And you won’t be able to do things that require a lot of energy, like climbing stairs or taking out the garbage, without feeling really wiped out.
You might even feel really wiped out when you’re just sitting in a chair watching TV.

Water in the lungs—Not enough oxygen

After having a weak heart, the main thing that happens to people with CHF is that they collect water in their bodies.
The most obvious place is in those swollen legs.
But the most dangerous place is in the lungs. (A main reason for this is that water in the lungs puts people at risk for pneumonia, but we’ll talk about that later.)
When you have water collecting in your lungs, it can be really hard to breath. The reason is simple—The water blocks oxygen. Remember how the lungs hand oxygen over to the blood so it can be delivered, through the blood vessels, all over the body. When there’s extra water covering the inside surface of the lungs, oxygen bounces off the water instead of landing on the lung’s surface to be handed over to the blood. Then—with less oxygen than you should have, you feel short of breath. Tired. And weak.
The shortness of breath, tiredness and weakness from extra water in the lungs is usually worse than when those problems happen from a weak heartbeat.
Of course, most people with CHF, have both fluid in the lungs and hearts that beat weakly.
The heart’s job is to pump oxygen, through our blood vessels, all around our body to the places that need it. If our heart is weak and pumping weakly, and it’s pumping blood (filled with oxygen) around body poorly and slowly,

Reduced Cardiac Output

CHF involves one of two forms of heart damage, both of which lead to the exact same problem - reduced cardiac output - With each beat, the heart pumps less blood than normal.
A normal heart pumps out a little more than ¼ cup of blood with each beat. That ¼ cup is the normal stroke volume of a heartbeat. (A stroke is a single heartbeat, and volume refers to the amount of blood pumped with each stroke/heartbeat—1/4 cup.)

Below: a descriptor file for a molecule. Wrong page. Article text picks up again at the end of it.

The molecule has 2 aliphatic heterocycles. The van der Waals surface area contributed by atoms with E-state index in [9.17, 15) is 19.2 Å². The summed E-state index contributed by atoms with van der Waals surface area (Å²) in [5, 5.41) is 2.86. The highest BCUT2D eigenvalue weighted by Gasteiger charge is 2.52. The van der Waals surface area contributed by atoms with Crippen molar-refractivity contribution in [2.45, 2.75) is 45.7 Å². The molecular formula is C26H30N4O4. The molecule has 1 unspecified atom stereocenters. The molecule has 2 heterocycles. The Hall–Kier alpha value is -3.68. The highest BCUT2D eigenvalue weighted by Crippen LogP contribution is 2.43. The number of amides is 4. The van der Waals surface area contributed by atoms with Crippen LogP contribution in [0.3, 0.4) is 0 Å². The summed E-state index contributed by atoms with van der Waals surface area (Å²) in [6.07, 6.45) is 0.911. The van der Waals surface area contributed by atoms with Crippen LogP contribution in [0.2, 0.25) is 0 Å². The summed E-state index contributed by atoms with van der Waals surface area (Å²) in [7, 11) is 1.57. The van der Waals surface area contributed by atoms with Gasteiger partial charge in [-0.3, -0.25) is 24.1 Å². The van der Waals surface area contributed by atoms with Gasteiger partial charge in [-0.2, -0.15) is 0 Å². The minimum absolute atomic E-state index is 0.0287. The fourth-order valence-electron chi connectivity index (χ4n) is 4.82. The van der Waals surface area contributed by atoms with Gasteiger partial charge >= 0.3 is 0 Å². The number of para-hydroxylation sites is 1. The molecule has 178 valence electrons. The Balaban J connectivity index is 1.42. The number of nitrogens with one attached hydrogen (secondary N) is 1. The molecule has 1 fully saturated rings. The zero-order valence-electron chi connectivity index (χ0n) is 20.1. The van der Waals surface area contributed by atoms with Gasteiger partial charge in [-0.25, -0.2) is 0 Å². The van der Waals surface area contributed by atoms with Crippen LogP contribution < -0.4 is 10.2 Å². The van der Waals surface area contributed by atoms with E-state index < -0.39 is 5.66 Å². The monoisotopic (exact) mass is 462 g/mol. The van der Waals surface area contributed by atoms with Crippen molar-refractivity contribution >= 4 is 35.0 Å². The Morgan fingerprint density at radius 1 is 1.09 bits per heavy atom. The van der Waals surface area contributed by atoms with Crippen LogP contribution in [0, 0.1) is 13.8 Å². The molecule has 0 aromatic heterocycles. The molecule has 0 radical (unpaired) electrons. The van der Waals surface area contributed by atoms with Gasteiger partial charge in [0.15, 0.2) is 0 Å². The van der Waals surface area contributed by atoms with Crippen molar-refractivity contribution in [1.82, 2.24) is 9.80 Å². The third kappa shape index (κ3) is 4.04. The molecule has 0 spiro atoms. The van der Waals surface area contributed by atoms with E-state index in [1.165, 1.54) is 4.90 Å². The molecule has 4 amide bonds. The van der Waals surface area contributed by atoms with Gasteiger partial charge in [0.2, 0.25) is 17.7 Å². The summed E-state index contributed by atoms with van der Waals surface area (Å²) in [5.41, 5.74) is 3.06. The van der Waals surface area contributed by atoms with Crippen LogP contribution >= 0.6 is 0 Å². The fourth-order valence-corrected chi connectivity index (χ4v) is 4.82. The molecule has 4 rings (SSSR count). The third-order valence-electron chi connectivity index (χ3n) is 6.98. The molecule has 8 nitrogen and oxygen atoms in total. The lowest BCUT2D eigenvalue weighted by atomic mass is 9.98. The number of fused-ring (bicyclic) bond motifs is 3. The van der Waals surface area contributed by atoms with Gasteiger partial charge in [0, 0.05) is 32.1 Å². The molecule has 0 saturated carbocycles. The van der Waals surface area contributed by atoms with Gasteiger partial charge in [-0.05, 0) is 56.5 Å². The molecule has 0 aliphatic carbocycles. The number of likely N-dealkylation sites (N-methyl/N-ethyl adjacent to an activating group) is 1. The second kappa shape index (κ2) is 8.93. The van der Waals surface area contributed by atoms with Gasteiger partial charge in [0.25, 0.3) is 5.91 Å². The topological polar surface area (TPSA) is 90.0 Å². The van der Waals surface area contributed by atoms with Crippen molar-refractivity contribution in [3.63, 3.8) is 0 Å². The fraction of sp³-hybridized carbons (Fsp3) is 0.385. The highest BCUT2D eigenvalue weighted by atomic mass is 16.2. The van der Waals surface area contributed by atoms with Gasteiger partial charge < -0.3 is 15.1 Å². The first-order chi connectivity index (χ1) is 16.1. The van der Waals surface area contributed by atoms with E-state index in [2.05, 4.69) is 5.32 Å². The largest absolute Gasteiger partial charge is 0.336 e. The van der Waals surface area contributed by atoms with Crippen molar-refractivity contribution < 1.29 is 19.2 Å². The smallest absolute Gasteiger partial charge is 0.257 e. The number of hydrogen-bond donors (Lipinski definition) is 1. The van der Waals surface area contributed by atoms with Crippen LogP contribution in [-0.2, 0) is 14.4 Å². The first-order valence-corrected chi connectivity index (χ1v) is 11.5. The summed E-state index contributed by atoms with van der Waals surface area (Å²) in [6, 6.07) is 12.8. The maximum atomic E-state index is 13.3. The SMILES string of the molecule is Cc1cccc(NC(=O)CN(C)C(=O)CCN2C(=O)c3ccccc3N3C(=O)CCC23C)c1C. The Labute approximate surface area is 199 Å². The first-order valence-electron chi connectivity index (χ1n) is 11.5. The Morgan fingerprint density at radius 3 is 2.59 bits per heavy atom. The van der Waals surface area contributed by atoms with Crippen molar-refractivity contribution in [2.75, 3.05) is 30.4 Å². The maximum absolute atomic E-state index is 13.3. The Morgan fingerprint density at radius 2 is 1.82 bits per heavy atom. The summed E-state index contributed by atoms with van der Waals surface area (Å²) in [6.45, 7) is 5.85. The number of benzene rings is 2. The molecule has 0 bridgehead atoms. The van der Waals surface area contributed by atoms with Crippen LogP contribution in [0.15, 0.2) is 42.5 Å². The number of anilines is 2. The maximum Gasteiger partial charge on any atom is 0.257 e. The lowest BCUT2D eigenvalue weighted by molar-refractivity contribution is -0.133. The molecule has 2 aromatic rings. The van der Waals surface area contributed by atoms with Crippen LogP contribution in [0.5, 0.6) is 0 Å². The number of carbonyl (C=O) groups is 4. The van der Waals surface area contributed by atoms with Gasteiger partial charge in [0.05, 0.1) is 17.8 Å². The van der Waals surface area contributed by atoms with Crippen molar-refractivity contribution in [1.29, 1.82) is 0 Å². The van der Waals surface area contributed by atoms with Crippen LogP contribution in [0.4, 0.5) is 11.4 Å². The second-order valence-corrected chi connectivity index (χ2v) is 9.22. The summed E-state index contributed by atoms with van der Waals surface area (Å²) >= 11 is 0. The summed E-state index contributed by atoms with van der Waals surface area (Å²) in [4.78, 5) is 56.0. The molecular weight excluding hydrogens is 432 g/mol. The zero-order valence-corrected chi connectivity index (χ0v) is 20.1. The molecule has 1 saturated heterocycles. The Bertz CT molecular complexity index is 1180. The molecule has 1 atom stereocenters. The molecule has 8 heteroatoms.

Here’s another way to look at it. The heart is a chamber, just like a balloon is a chamber. While a balloon holds air, a heart holds blood. The average heart holds about ½ a cup of blood (right before it beats), and then beats out about 65% of that ½ cup, or a little more than ¼ cup with each beat.
That “65%” is each beat’s ejection fraction, or the percentage of blood held by the heart (right before it beats) that is pumped out.

Two kinds of heart failure

  • Dilated cardiac myopathy, and
  • Heart failure with preserved ejection fraction
Dilated Cardiac Myopathy
Here are the two things that cause reduced cardiac output - “dilated cardiac myopathy” and “heart failure with preserved ejection fraction and remodeling.” Remember, a person with heart failure has one or the other, but not both:
  • Dilated cardiac myopathy, what it is— That means your heart is stretched to larger than normal size and weak (meaning that it pumps weakly). Think of a balloon. When it’s new, if you fill it with air, and release the opening, the balloon will snap-small, and almost all of the air will quickly shoot out. But, if you do that a bunch of times, the balloon will get stretched, so that two things will happen: 1) It will be stretched larger than it was when it was new, and; 2) It won’t snap-small so well, so there will still be some air left in it after you release the opening and let the air come out. Rather than “shooting out,” the air will come out in a weak trickle.